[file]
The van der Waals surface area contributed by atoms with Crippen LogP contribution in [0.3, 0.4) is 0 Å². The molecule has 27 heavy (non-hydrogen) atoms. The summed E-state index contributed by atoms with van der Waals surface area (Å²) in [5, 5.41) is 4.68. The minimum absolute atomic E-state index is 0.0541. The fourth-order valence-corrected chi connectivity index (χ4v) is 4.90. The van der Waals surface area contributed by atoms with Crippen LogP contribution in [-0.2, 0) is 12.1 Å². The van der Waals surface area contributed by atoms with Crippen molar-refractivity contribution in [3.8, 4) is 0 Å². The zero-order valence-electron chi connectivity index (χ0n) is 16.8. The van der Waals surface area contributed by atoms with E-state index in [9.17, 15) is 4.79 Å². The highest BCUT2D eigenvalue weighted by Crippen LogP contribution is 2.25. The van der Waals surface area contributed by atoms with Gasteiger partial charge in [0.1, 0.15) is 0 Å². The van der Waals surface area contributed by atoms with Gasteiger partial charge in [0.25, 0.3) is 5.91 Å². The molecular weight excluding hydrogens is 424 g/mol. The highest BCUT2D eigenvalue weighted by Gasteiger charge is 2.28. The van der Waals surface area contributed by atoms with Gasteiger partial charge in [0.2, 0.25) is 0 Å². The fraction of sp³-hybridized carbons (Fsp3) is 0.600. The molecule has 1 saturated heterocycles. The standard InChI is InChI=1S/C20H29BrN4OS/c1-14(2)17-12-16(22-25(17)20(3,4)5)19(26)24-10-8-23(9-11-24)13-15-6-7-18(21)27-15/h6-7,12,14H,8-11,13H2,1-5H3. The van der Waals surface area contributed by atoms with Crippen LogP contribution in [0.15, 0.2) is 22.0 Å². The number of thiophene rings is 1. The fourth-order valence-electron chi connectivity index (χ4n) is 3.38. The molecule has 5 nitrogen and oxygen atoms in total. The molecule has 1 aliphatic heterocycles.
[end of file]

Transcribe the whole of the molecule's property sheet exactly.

The van der Waals surface area contributed by atoms with Crippen LogP contribution in [0.3, 0.4) is 0 Å². The molecule has 27 heavy (non-hydrogen) atoms. The summed E-state index contributed by atoms with van der Waals surface area (Å²) in [5, 5.41) is 4.68. The minimum absolute atomic E-state index is 0.0541. The fourth-order valence-corrected chi connectivity index (χ4v) is 4.90. The van der Waals surface area contributed by atoms with Crippen LogP contribution in [-0.2, 0) is 12.1 Å². The van der Waals surface area contributed by atoms with Crippen molar-refractivity contribution in [3.8, 4) is 0 Å². The zero-order valence-electron chi connectivity index (χ0n) is 16.8. The van der Waals surface area contributed by atoms with E-state index in [9.17, 15) is 4.79 Å². The highest BCUT2D eigenvalue weighted by Crippen LogP contribution is 2.25. The van der Waals surface area contributed by atoms with Gasteiger partial charge in [0.1, 0.15) is 0 Å². The van der Waals surface area contributed by atoms with Gasteiger partial charge in [0.25, 0.3) is 5.91 Å². The molecular weight excluding hydrogens is 424 g/mol. The highest BCUT2D eigenvalue weighted by Gasteiger charge is 2.28. The van der Waals surface area contributed by atoms with Gasteiger partial charge in [0.2, 0.25) is 0 Å². The fraction of sp³-hybridized carbons (Fsp3) is 0.600. The molecule has 1 saturated heterocycles. The standard InChI is InChI=1S/C20H29BrN4OS/c1-14(2)17-12-16(22-25(17)20(3,4)5)19(26)24-10-8-23(9-11-24)13-15-6-7-18(21)27-15/h6-7,12,14H,8-11,13H2,1-5H3. The van der Waals surface area contributed by atoms with Crippen LogP contribution in [0.15, 0.2) is 22.0 Å². The number of thiophene rings is 1. The fourth-order valence-electron chi connectivity index (χ4n) is 3.38. The molecule has 5 nitrogen and oxygen atoms in total. The molecule has 1 aliphatic heterocycles.